Indeed, for third world socialism to succeed in development, it requires assistance in the form of machines, tools, resources and trade with the first world. Something that won’t happen in our current international system without increasing domination of the people at the hands of foreign and domestic capital. In this way, revolution in the third world requires revolution in the first world for long term success. This is not some Trotskyist mysticism, as Jason would have you believe, but an extension of the basics of the theory of capital accumulation and the history of international development. I am not, nor have ever been, a Trotskyist.
There are some anticipated rejections to this point. That should the third world in its totality revolt, they would command enough of the productive means and natural resources to force imperialist countries to hand over their capital, to pay reparations. The problem with this is that it’s already been tried, as this is in the interests of third world countries regardless of economic system. The G-77 bloc of countries made a push for the “New International Economic Order”(NIEO) after it became clear the power OPEC had over western countries when it spurred the oil crisis. The NIEO was designed to give developing countries a more favorable balance of trade, as well as redistribute wealth from the first world to the third. But it failed, mostly due to a lack of OPEC support and a lack of discipline among its member countries. Such collective action problems will remain so long as the third world lacks a central authority; there are too many temptations to act unilaterally.
Another issue Jason brought up was that much of industrial production is now occurring in the third world. Which is correct, and if he actually paid attention to the content of the previous article, he would know that it was pointed out. But this only means that the forces of capitalism which afflicted the industrial world of the 20th century are now beginning to afflict the third world in the same manner. Can these forces be overcome, yes, one would hope so so. But at the same time, this movement of capital and production is increasing the strength of the worker’s movements in the first world. Membership of socialist organizations is growing, and a return to class based politics is on the calendar after decades of neo-liberal identity politics of different flavors.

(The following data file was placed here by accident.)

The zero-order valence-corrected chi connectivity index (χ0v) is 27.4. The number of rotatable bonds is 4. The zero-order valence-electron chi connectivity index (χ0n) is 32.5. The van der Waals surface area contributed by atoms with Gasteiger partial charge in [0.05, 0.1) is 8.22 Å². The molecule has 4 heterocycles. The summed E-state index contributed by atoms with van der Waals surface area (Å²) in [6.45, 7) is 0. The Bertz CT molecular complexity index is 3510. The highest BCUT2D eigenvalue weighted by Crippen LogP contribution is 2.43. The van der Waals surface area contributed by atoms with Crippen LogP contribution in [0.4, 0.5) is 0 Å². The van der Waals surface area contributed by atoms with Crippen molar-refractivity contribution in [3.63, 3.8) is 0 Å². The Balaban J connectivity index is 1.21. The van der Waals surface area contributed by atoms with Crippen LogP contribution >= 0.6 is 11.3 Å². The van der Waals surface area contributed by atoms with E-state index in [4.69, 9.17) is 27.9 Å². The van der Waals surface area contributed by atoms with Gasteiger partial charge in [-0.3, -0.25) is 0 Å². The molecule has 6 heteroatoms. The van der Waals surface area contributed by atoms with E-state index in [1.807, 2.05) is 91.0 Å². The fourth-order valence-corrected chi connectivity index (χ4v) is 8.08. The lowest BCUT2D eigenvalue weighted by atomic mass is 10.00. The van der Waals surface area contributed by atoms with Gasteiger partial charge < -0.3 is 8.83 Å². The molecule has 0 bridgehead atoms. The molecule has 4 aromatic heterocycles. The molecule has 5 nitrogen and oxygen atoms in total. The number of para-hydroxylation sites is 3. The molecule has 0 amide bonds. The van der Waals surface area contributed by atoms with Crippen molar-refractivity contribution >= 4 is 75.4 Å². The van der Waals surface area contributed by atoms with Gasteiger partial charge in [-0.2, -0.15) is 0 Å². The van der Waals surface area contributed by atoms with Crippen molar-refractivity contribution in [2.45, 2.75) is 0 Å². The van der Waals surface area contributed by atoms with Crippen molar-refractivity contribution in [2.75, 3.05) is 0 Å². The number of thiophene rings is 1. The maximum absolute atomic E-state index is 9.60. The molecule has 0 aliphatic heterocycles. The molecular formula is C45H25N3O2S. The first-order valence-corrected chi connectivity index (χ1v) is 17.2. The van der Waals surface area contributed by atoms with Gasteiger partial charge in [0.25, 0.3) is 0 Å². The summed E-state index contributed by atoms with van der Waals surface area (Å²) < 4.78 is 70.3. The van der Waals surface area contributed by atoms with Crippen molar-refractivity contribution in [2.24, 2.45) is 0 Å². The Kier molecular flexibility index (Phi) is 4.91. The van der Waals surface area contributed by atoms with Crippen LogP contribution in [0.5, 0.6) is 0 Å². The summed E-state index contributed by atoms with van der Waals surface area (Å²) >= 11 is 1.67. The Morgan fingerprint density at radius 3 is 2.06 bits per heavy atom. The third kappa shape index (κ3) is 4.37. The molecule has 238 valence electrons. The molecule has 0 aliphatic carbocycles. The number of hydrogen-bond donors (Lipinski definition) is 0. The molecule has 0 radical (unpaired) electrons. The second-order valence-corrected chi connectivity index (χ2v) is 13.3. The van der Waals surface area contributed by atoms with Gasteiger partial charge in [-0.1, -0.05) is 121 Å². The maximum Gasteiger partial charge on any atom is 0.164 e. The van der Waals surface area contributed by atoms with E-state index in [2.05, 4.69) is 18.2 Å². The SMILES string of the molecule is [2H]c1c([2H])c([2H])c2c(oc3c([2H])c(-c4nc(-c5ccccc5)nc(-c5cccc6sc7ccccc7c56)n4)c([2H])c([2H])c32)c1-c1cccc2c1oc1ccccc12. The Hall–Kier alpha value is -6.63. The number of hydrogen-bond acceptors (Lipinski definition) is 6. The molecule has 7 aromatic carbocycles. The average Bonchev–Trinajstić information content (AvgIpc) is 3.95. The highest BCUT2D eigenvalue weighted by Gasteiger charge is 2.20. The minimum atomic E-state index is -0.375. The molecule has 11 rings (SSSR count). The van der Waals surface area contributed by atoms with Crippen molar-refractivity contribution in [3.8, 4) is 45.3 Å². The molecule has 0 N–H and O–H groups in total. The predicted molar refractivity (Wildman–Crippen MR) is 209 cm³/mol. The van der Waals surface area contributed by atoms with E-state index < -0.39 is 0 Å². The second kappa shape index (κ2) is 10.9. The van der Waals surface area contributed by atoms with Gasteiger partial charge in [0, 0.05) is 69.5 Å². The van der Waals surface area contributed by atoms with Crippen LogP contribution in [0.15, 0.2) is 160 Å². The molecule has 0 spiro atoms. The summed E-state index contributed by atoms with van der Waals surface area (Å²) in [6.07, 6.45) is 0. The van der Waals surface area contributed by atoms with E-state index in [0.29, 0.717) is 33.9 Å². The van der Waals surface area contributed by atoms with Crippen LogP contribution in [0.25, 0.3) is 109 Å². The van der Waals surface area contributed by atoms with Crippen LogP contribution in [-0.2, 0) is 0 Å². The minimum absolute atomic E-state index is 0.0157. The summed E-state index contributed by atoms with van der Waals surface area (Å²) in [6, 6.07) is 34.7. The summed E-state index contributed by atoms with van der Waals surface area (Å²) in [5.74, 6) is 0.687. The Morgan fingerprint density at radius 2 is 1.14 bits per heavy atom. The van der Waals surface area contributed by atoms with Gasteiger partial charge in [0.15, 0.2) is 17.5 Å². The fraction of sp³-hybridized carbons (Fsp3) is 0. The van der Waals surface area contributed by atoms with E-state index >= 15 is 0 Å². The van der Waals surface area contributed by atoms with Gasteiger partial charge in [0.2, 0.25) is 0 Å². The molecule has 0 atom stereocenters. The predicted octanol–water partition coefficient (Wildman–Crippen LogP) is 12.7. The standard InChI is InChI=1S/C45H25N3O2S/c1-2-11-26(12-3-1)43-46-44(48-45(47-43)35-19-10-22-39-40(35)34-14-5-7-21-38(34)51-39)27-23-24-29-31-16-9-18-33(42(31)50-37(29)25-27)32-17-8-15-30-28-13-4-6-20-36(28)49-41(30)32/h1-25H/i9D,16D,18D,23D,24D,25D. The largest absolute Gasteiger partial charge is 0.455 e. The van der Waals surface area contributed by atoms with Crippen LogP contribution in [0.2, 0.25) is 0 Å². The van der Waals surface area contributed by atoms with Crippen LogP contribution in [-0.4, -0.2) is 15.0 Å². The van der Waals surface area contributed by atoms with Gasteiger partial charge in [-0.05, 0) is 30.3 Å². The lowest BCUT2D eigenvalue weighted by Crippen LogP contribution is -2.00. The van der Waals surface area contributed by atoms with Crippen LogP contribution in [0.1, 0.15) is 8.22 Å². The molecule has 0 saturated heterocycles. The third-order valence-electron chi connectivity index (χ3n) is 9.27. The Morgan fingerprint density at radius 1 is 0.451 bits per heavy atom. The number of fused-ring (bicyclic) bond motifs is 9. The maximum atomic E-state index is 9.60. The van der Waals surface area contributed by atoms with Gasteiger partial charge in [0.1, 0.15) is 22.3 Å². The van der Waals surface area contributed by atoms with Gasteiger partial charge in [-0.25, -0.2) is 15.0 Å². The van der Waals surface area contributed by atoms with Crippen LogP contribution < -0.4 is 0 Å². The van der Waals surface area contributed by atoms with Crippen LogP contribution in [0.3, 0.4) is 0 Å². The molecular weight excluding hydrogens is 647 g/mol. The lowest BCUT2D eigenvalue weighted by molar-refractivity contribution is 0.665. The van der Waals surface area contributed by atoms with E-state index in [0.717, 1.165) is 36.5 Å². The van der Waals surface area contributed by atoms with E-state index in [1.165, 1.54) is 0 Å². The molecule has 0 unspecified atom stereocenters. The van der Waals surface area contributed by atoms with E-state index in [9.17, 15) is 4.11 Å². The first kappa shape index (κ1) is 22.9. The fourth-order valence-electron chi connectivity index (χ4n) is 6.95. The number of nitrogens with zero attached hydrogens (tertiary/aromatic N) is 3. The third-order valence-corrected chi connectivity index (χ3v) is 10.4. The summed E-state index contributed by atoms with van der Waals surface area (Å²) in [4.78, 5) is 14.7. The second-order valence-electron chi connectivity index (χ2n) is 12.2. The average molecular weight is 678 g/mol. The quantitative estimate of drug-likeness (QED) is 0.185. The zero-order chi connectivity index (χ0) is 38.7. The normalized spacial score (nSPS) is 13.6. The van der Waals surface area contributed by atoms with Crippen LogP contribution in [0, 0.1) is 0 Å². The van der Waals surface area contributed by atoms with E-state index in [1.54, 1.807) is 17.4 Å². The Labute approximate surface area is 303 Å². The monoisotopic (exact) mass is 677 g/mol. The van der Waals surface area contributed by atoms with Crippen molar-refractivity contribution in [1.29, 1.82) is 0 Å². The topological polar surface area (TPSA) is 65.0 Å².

At the end of the day, where Jason and I differ is that he seems to believe that there is no potential to resist capitalism in the first world, which is simply not true, and an insult to workers not just of the first world, but those in the third who have expressed their solidarity with our sorry asses, (the memory of Hugo Chavez expressing support for Occupy Wall Street comes to mind). The material reality means the importance of first world workers here is paramount, just as with workers anywhere else. The resistance to capitalism and imperialism must come from workers everywhere, our slogan has never been “workers in the third world rise up,” or “workers in the first world rise up,” but “workers of the world, unite!”
I do find it curious that his primary example here is North Korea, however, considering that Chinese foreign direct investment is much greater in Vietnam and various African countries.